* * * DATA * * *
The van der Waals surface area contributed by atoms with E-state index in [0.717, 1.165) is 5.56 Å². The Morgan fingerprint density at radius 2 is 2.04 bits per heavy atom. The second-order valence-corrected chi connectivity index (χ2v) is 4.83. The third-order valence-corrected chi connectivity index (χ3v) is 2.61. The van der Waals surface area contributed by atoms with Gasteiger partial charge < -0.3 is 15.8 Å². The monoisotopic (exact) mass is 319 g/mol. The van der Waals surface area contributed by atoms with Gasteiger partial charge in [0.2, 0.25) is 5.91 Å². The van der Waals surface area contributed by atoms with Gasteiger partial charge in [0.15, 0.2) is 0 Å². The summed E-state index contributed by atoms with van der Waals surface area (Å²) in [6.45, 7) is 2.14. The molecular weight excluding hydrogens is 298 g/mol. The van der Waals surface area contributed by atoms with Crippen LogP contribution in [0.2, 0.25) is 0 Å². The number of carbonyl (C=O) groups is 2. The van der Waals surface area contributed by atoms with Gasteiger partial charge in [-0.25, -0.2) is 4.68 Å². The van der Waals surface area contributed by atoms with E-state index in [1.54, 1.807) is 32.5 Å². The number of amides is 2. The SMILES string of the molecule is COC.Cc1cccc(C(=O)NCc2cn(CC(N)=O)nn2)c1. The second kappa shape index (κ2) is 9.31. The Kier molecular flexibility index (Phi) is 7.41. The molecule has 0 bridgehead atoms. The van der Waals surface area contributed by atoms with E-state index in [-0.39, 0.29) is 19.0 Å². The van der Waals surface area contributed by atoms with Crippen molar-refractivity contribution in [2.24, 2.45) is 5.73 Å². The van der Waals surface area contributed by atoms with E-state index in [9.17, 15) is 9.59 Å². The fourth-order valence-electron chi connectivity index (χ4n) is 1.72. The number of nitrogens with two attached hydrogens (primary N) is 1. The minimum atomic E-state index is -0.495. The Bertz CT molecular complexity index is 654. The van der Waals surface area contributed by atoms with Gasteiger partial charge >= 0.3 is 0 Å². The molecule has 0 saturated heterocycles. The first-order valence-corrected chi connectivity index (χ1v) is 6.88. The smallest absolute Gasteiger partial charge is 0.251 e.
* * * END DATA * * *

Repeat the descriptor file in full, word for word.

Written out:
The van der Waals surface area contributed by atoms with E-state index in [0.717, 1.165) is 5.56 Å². The Morgan fingerprint density at radius 2 is 2.04 bits per heavy atom. The second-order valence-corrected chi connectivity index (χ2v) is 4.83. The third-order valence-corrected chi connectivity index (χ3v) is 2.61. The van der Waals surface area contributed by atoms with Gasteiger partial charge < -0.3 is 15.8 Å². The monoisotopic (exact) mass is 319 g/mol. The van der Waals surface area contributed by atoms with Gasteiger partial charge in [0.2, 0.25) is 5.91 Å². The van der Waals surface area contributed by atoms with Gasteiger partial charge in [0.15, 0.2) is 0 Å². The summed E-state index contributed by atoms with van der Waals surface area (Å²) in [6.45, 7) is 2.14. The molecular weight excluding hydrogens is 298 g/mol. The van der Waals surface area contributed by atoms with Crippen LogP contribution in [0.2, 0.25) is 0 Å². The number of carbonyl (C=O) groups is 2. The van der Waals surface area contributed by atoms with Gasteiger partial charge in [-0.25, -0.2) is 4.68 Å². The van der Waals surface area contributed by atoms with E-state index in [1.54, 1.807) is 32.5 Å². The number of amides is 2. The SMILES string of the molecule is COC.Cc1cccc(C(=O)NCc2cn(CC(N)=O)nn2)c1. The second kappa shape index (κ2) is 9.31. The Kier molecular flexibility index (Phi) is 7.41. The molecule has 0 bridgehead atoms. The van der Waals surface area contributed by atoms with E-state index in [-0.39, 0.29) is 19.0 Å². The van der Waals surface area contributed by atoms with Crippen molar-refractivity contribution in [2.24, 2.45) is 5.73 Å². The van der Waals surface area contributed by atoms with E-state index in [9.17, 15) is 9.59 Å². The fourth-order valence-electron chi connectivity index (χ4n) is 1.72. The number of nitrogens with two attached hydrogens (primary N) is 1. The minimum atomic E-state index is -0.495. The Bertz CT molecular complexity index is 654. The van der Waals surface area contributed by atoms with Gasteiger partial charge >= 0.3 is 0 Å². The molecule has 0 saturated heterocycles. The first-order valence-corrected chi connectivity index (χ1v) is 6.88. The smallest absolute Gasteiger partial charge is 0.251 e.